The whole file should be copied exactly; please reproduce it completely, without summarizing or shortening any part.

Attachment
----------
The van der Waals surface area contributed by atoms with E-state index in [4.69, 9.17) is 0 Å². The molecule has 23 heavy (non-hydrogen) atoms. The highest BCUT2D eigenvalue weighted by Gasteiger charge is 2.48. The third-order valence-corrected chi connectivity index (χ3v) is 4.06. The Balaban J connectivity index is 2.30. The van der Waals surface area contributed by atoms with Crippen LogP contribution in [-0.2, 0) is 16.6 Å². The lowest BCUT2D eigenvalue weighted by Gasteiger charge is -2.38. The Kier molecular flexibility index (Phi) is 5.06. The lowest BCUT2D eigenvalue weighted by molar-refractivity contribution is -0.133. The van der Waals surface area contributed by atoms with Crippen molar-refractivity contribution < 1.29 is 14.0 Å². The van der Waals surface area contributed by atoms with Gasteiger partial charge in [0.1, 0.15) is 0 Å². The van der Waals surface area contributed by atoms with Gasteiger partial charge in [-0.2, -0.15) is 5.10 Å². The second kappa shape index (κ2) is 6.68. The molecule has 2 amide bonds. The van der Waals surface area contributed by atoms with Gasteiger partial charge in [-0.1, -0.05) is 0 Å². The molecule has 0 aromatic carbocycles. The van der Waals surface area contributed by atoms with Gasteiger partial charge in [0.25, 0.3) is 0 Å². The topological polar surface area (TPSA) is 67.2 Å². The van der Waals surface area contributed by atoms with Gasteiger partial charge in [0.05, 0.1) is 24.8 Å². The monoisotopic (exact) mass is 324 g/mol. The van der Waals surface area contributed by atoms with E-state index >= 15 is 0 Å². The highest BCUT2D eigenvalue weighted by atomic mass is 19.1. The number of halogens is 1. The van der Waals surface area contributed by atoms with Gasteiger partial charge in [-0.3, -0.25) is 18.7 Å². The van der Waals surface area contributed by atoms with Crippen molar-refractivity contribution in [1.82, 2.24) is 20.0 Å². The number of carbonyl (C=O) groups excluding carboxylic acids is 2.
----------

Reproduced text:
The van der Waals surface area contributed by atoms with E-state index in [4.69, 9.17) is 0 Å². The molecule has 23 heavy (non-hydrogen) atoms. The highest BCUT2D eigenvalue weighted by Gasteiger charge is 2.48. The third-order valence-corrected chi connectivity index (χ3v) is 4.06. The Balaban J connectivity index is 2.30. The van der Waals surface area contributed by atoms with Crippen LogP contribution in [-0.2, 0) is 16.6 Å². The lowest BCUT2D eigenvalue weighted by Gasteiger charge is -2.38. The Kier molecular flexibility index (Phi) is 5.06. The lowest BCUT2D eigenvalue weighted by molar-refractivity contribution is -0.133. The van der Waals surface area contributed by atoms with Crippen molar-refractivity contribution < 1.29 is 14.0 Å². The van der Waals surface area contributed by atoms with Gasteiger partial charge in [0.1, 0.15) is 0 Å². The van der Waals surface area contributed by atoms with Gasteiger partial charge in [-0.2, -0.15) is 5.10 Å². The second kappa shape index (κ2) is 6.68. The molecule has 2 amide bonds. The van der Waals surface area contributed by atoms with Gasteiger partial charge in [-0.1, -0.05) is 0 Å². The molecule has 0 aromatic carbocycles. The van der Waals surface area contributed by atoms with Gasteiger partial charge in [0.25, 0.3) is 0 Å². The topological polar surface area (TPSA) is 67.2 Å². The van der Waals surface area contributed by atoms with Gasteiger partial charge in [0.05, 0.1) is 24.8 Å². The monoisotopic (exact) mass is 324 g/mol. The van der Waals surface area contributed by atoms with E-state index >= 15 is 0 Å². The highest BCUT2D eigenvalue weighted by atomic mass is 19.1. The number of halogens is 1. The van der Waals surface area contributed by atoms with Gasteiger partial charge in [-0.3, -0.25) is 18.7 Å². The van der Waals surface area contributed by atoms with Crippen molar-refractivity contribution in [1.82, 2.24) is 20.0 Å². The number of carbonyl (C=O) groups excluding carboxylic acids is 2.